Too much snow to confirm measurements, I think I’m maxed on width at 20’, length, if I can, I’m hoping to go a little more. 36’ is likely the absolute max I can go to on the length.

I hope to get some more numbers together over the next couple weeks.


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  #37  
Old 02-16-2019, 11:31 PM
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Quote:
Originally Posted by greywynd View Post
Well, discussion of late is putting this back into the realm of possibility.

Been working on getting some pricing on 20x30, looking at maxing out on height with 12’ walls, and a 12’ wide, x 10’ high door.

Too much snow to confirm measurements, I think I’m maxed on width at 20’, length, if I can, I’m hoping to go a little more. 36’ is likely the absolute max I can go to on the length.

I hope to get some more numbers together over the next couple weeks.


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For my taste, 20' is a bit narrow for a 2 car garage. I'd like 22 minimum and as much as 26' if you can get away with it.

I think a full size extended cab pickup with an 8' box is on the order of 22' bumper to bumper. At least that is the number that I recall for my GM. 26' in depth of the garage gives just enough to walk around it, but no more.

I had gas fired infra red heat put in my shop nearly 20 years ago. I like it a lot. Virtually instant heat when required, and I can still turn the heat way down when I want to. I think you may be required to go to 2 x 6 wall even on a garage now. Worth checking. It does give another 2" of insulation.

Something I nearly got bitten with is having enough room above the door opening for the overhead door header. Apparently a double 2 x 12 is only good for a 10' opening.....long story.
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  #38  
Old 02-17-2019, 09:47 AM
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Mark, when I did the figures for the shop roof, shingles were about 25% more than a steel roof.
That is with everything under them the same. Same sheeting, Ice & Water membrane, and other bits. If you are looking at hiring the work done, labor cost will be about double for shingles over steel.
Since I am going to build either a new shop or remodel the existing one, I went with steel on purlins. Instead of spending money on all the sheeting and the membrane.
I can re-use the steel panels.
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  #39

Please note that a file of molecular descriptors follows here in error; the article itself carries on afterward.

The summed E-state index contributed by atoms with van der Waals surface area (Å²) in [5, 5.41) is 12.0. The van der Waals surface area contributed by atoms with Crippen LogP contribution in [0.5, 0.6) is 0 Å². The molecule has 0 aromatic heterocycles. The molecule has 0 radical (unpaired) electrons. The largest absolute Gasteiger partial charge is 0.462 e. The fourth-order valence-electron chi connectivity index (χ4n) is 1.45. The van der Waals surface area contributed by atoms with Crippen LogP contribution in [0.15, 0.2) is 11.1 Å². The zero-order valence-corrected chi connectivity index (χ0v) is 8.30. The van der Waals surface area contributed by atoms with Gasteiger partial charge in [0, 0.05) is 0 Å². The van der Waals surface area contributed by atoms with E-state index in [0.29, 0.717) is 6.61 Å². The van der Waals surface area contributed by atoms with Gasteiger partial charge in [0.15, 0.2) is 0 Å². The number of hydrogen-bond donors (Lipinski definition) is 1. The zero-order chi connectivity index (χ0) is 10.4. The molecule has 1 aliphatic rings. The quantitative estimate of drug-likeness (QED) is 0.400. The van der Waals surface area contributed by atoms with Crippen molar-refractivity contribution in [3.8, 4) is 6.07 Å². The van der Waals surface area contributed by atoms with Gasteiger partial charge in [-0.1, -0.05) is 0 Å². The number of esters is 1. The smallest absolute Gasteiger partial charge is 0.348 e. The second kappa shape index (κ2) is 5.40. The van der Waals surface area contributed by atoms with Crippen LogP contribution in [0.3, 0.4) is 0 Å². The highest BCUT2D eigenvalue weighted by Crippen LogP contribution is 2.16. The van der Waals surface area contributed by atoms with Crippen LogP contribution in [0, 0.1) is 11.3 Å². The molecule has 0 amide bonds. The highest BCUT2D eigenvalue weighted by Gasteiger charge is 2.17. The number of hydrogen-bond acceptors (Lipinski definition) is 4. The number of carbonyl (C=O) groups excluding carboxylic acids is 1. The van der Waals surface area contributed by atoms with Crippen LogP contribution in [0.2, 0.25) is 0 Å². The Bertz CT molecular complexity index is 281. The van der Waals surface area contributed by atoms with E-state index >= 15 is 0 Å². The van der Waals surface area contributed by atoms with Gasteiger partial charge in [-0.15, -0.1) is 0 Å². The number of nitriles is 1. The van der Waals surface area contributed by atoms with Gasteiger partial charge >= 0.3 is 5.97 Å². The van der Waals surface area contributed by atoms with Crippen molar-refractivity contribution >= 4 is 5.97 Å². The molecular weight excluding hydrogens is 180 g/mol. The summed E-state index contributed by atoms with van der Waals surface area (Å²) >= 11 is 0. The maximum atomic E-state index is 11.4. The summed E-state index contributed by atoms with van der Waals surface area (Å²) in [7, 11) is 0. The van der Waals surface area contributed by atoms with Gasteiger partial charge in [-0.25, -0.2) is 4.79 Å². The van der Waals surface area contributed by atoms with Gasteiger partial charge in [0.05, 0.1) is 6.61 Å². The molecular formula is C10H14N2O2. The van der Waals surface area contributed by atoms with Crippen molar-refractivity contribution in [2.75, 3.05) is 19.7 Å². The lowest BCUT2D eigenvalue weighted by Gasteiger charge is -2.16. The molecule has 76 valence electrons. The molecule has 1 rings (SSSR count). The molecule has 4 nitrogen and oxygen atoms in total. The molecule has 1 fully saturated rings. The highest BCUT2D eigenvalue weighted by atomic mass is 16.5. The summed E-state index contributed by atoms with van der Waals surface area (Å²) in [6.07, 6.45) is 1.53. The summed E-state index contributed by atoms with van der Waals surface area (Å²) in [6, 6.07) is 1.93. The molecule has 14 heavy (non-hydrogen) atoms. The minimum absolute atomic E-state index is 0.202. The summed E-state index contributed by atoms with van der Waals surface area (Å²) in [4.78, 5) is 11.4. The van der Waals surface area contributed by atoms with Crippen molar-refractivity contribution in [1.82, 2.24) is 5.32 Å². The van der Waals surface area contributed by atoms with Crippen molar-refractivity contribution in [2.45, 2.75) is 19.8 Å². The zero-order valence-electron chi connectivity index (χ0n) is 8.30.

Old 02-17-2019, 10:25 AM
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Originally Posted by Lu47Dan View Post
Mark, when I did the figures for the shop roof, shingles were about 25% more than a steel roof.
That is with everything under them the same. Same sheeting, Ice & Water membrane, and other bits. If you are looking at hiring the work done, labor cost will be about double for shingles over steel.
Since I am going to build either a new shop or remodel the existing one, I went with steel on purlins. Instead of spending money on all the sheeting and the membrane.
I can re-use the steel panels.
Dan
I have no idea how long shingles last in our country , I suspect 10 years, as the mobile I just bought is 10 years old and they replaced the shingles in 2018.
I can assure you that next time, there will be a steel roof on it. I built a house in 1985 and roofed with steel, it is still as good as new two years ago. My shop, built 2009, has a steel roof as good as new 10 years on.
There are many cute designs out there to resemble shingles, tiles, shakes, or whatever turns your crank.
In the old days you had one profile and one color, galvanized.
And yes, I recycle them into barn siding or whatever, when someone gives me a bit of roof tin.

Um, Mark....you do realize we have a shop build forum? just sayin'
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  #40  
Old 02-17-2019, 04:05 PM
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I think I may have started this just before the re-organizing of the closet happened.

Cutter would you be so kind as to move this?

I would love to go wider if I can, however there’s a tree and our gazebo/firepit that are in the way. I will have to do more measurement to see, but I think 20’ is all I will get on the width.

I’ve rethought the door, 12’ wide is what I’m going with, and with the higher walls, I’ll likely go 10’ high.

Again more measuring required, I’m hoping I can go a little longer, hopefully 36’ if I can.

The debate with the other half being military is always how far to go with quality. Ideally, there’s a good chance she’s here another 10 years until she would be able to retire.

I’ll price steel roofing, if it’s comparable I’ll go that route.

Shingles, for a 20x36 roof would only be 30 bundles or so, with the air nailer they go pretty quick.